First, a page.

Do You Need Winter Tires for your AWD Compact Utility?
January 08, 2020
As the snow starts to pile up on the roads, and your daily commute becomes increasingly slippery, you may begin to consider installing a set of winter tires. But is it really worth it? Ever wonder if you can just get away with having AWD or 4WD?
SHORT ANSWER: 100% Yes.
With the growing popularity of sophisticated All Wheel Drive (AWD) systems, some AWD owners may feel as though winter tires aren't necessary. After all, isn't that why you paid extra for it? Unfortunately, this statement can be a somewhat dangerous misconception.
Whether you own a Front-Wheel Drive (FWD), Rear Wheel Drive (RWD), Four Wheel Drive (4WD), or All Wheel Drive (AWD) car or truck, good winter tires can often make the difference in the most dangerous situations.
Is AWD Good In Snow?
All Wheel Drive Compact Utilities can claim excellent traction over all types of terrain, however, this doesn't mean they’re immune to the dangers of winter weather. There are basically two factors to keep in mind when discussing winter roads: traction and grip. Grip is measured by how well your tires are able to generate friction to stick to the road, while traction is measured by how much your tires can resist spinning against the road's surface.
You want high traction when you're accelerating and on slick roads. And, you want high grip when braking and making sharp turns.
While your AWD system is top-quality when it comes to traction, without winter tires, you have no grip. Winter tires are created from a softer rubber compound, allowing for more road grip during plunging temperatures. The treads contain strategic grooves that move snow to the side of the tire, allowing for more contact with the road's surface.
Still have doubts? Take a look at this head to head shoot out between AWD with summer and AWD with winter tires. The results may surprise you!
What Drivetrain Is Best For Snow?
Wondering which vehicles handle the best in the snow without winter tires? Let’s quickly take a look at the four types of drive systems, how they differ and how they deal with low traction situations.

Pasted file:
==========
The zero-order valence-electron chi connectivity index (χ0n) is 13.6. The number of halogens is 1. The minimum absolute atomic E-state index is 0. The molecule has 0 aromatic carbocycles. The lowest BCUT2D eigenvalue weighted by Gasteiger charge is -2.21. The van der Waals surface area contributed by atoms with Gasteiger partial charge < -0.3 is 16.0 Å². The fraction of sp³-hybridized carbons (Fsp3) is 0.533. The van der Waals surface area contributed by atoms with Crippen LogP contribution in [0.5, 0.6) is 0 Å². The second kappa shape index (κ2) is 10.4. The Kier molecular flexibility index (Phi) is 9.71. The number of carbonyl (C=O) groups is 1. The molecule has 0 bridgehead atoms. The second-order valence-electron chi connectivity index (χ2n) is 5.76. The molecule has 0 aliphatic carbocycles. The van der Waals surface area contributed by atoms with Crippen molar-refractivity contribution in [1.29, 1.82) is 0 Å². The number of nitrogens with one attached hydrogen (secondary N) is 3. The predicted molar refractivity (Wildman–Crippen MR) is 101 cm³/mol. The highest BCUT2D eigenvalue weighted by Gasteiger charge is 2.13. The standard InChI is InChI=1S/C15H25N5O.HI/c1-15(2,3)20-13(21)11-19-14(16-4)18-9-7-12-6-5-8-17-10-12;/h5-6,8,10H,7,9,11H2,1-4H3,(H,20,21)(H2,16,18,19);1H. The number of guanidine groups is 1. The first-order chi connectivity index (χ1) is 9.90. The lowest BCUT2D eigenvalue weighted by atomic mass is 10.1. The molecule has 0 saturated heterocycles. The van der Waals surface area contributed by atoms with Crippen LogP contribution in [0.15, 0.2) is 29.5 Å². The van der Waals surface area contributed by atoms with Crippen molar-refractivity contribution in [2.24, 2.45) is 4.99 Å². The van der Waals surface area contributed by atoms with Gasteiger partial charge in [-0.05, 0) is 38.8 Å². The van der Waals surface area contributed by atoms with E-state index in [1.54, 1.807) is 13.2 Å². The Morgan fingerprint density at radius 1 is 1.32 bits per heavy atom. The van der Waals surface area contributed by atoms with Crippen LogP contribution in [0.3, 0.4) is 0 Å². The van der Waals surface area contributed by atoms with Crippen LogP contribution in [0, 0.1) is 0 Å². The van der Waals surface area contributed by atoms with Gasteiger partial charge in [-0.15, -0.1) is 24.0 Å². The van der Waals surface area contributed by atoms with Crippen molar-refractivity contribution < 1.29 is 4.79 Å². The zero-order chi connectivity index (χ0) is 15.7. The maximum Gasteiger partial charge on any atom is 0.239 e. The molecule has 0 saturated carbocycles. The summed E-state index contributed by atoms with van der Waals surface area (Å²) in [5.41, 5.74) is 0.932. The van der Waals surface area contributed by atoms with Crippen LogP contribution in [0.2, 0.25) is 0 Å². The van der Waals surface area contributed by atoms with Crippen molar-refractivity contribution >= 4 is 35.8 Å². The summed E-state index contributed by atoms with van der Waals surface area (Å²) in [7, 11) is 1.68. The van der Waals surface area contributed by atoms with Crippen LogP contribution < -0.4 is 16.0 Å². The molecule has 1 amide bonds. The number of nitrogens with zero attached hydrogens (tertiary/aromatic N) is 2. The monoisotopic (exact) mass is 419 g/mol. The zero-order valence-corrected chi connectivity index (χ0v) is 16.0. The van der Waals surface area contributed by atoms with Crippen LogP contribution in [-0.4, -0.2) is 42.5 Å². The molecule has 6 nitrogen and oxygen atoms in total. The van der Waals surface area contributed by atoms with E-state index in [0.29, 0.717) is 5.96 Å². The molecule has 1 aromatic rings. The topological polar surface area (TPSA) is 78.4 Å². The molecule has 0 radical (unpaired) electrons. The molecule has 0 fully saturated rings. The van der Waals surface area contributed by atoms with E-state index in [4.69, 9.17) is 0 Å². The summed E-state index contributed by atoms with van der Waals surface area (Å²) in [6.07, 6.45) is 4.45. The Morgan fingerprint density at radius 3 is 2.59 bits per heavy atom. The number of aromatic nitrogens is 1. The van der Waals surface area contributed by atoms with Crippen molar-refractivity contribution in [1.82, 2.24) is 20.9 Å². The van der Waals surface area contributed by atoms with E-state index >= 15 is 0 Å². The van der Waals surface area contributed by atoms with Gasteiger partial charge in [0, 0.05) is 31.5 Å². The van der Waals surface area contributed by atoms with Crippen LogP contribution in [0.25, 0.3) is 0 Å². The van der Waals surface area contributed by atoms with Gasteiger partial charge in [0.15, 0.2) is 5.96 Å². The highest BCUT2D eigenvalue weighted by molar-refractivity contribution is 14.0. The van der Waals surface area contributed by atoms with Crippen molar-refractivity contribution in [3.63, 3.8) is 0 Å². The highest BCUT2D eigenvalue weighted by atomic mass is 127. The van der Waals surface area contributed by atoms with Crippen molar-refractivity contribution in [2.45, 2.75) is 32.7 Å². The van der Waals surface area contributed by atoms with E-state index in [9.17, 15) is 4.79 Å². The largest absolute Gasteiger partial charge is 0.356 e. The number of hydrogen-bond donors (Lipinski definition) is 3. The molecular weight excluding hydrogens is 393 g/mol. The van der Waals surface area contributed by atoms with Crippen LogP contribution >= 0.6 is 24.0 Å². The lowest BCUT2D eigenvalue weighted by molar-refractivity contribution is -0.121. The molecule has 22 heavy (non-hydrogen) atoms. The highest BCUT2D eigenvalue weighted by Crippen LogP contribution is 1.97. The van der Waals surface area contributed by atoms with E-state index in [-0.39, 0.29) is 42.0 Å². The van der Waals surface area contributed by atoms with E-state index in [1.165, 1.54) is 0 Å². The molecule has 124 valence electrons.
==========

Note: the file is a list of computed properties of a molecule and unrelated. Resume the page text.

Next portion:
Majority of vehicles on the road today
It provides excellent power delivery in a small footprint
Front wheels provide all acceleration, while the rear wheels follow
Weight of the engine over the drive wheels helping with snow traction
Breaking, accelerating, turning and maneuvering all fall upon the front wheels of the car.
Rear Wheel Drive
More common in luxury or sports cars - provides for a more dynamic/sportier feel
Very little weight over the rear drive wheels
Tendency to spin rear wheels in low traction situations giving little forward acceleration
All Wheel Drive
More and more common with the increasing number of sport utilities, light trucks and compact SUVs on the market
Many types of AWD systems that handle slightly differently
AWD kicks in when the car registers slip of the front or rear wheels
Full-time AWD that continuously drives all four wheels
“Smart” or “Active” AWD that transfers power to outside wheels in cornering to improve handling
Four Wheel Drive
Basically "manual All Wheel Drive" based on RWD vehicles instead of FWD
4WD mode enables the driver to power both the front and the back wheels
50/50 power delivery split to front a rear wheels when in “4WD lock function”
Most commonly found in trucks built for Off-Road duties
Easy maneuvering off-road or on unplowed snowy roads
Handles very well in snow, mud and off-road conditions
So, which handles itself best in the winter without winter tires? Of course, Four Wheel Drive is our winner. With the ability to lock all four wheels and prevent spinning tires, 4WD was purpose-built for low traction situations. However, you will pay the price in fuel economy and maintenance.
Most drivers will need to make their decision based upon the types of roads they drive on a regular basis. Need a vehicle to take your family up unpaved roads to the cottage? Look at Full-time AWD or 4WD vehicles. Need a car to get you into the city for your daily commute from the suburbs? FWD with snow tires is probably all you need. Each type of system has costs and tradeoffs associated with it.
Whether you're combatting 30 centimetres of snow or black ice, installing winter tires are your best bet to keep you safe and secure. Doing so gets you one step closer to get your car ready for winter.
Check out this guide on when you should put on winter tires.
Hassle-Free Winter Tires
We understand that life can be busy. And although you know winter tires are essential, storing and installing them can seem like a hassle. Let Bemac take the stress off your shoulders.
We sell, install and store a wide variety of both winter and summer tires, all at very competitive rates. Don't wait for an avalanche of snow to come down on these Ottawa roads. If you think it's time to install winter tires on your vehicle, contact us today.
Choose Bemac and get your car moving safely!
Get Your Winter Tires On
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